After studying zoology and animal behavior at Balliol College, Oxford, Dawkins taught zoology at Berkeley before returning to Oxford as professor for the public understanding of science, a fellowship endowed by Hungarian software billionaire Charles Simonyi. He only recently left this post to write, lecture and run the Richard Dawkins Foundation for Reason and Science, an organization dedicated to rationalist, humanist research and science education.
Dawkins is very keen to establish that his new book is not "The God Delusion." He wants, as much as possible, to distance it from conversations about God. "I have a strong feeling that the subject of evolution is beautiful without the excuse of creationists needing to be bashed," he says. He has a history of releasing his ideas into the world and letting others carry them. In this way, his books are his laboratories. "The Selfish Gene," in which he developed the idea of "memes" (cultural genes; units of cultural evolution), has spawned countless books and courses and even social movements -- conversations, he says, "that I haven't participated in but cast a fond eye upon."
Each book has been a response to some fallacy, an effort to dispel a common misconception. "The Selfish Gene" was meant to unravel the notion of group selection; "The Blind Watchmaker" to respond to the idea that natural selection is random; and "The God Delusion" to expose the dangers of insistence on God. Dawkins searches for the simplest, most powerful explanations. In his own intellectual evolution, he has peeled off, one by one, from his mentors to arrive at a lonely, beautiful place -- the non-beneficent universe. "Life seems so incredibly complicated," he says.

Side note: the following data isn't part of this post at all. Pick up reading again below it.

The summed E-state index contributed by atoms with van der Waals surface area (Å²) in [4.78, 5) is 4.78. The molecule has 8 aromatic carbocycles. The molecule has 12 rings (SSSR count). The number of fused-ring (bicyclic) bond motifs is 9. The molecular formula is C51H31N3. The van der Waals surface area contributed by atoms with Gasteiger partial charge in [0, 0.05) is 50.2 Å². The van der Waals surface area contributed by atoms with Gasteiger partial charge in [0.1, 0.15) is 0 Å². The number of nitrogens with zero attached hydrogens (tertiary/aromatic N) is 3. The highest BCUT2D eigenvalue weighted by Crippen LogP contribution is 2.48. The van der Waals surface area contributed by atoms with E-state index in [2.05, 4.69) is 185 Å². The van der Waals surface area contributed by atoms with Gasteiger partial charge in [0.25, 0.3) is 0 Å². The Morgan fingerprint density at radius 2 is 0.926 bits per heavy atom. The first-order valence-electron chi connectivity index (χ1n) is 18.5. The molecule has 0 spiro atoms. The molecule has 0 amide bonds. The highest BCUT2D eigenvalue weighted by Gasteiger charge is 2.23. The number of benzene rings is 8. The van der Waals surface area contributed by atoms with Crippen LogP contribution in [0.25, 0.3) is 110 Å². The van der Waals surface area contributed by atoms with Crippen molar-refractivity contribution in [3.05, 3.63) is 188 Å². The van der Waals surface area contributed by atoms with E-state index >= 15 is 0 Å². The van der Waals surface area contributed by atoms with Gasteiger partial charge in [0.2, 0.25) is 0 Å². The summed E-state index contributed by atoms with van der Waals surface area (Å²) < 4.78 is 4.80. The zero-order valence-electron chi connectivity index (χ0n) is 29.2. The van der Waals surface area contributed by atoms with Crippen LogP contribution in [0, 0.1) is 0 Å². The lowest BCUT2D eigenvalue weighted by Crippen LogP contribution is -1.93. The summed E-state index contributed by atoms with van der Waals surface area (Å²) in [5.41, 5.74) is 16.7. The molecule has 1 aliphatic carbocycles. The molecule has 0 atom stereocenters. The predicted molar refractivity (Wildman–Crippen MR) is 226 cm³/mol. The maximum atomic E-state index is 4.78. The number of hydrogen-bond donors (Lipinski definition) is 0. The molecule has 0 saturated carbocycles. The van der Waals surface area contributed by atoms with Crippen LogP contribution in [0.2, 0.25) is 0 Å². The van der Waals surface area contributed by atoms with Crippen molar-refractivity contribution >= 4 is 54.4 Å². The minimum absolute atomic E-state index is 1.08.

From such a perch, what are the possibilities for the future? "Biological evolution is a slow process," he says, "much slower than cultural evolution. The vast majority of species go extinct, but we are a remarkable species. Given our advances in technology, we have good reason to think we might survive extinction. It's possible that in 10 million years our descendants will still be here."
Dawkins is less sanguine about the fate of science. Despite exciting new discoveries, a dearth of students are going into scientific fields. And for all the crowds who come to see him and other science writers, there doesn't seem to be a lot of private money going to independent research.
"They flock to hear us," he says of the wealthy young entrepreneurs who are often in his audience. "We draw better crowds than bestselling novelists." And yet, children around the world are not getting the science education that would inspire them to careers in science -- the sense of awe, the "vastness of space and time."
To counteract this, Dawkins' next book will be for 12-year-olds, an expansion on a letter about the importance of critical thinking that he wrote to his daughter, Juliet, now a medical student, when she was 10. In it, he describes the dangers of "tradition," "authority" and "revelation" as reasons for believing anything.
"Dear Juliet," this new book begins. "Now that you are ten, I want to write to you about something that is important to me. Have you ever wondered how we know the things that we know? How do we know, for instance, that the stars, which look like tiny pinpricks in the sky, are really huge balls of fire like the sun and are really far away? And how do we know that Earth is a smaller ball whirling round one of those stars, the sun? The answer to these questions is 'evidence.' "
Salter Reynolds is a Times staff writer.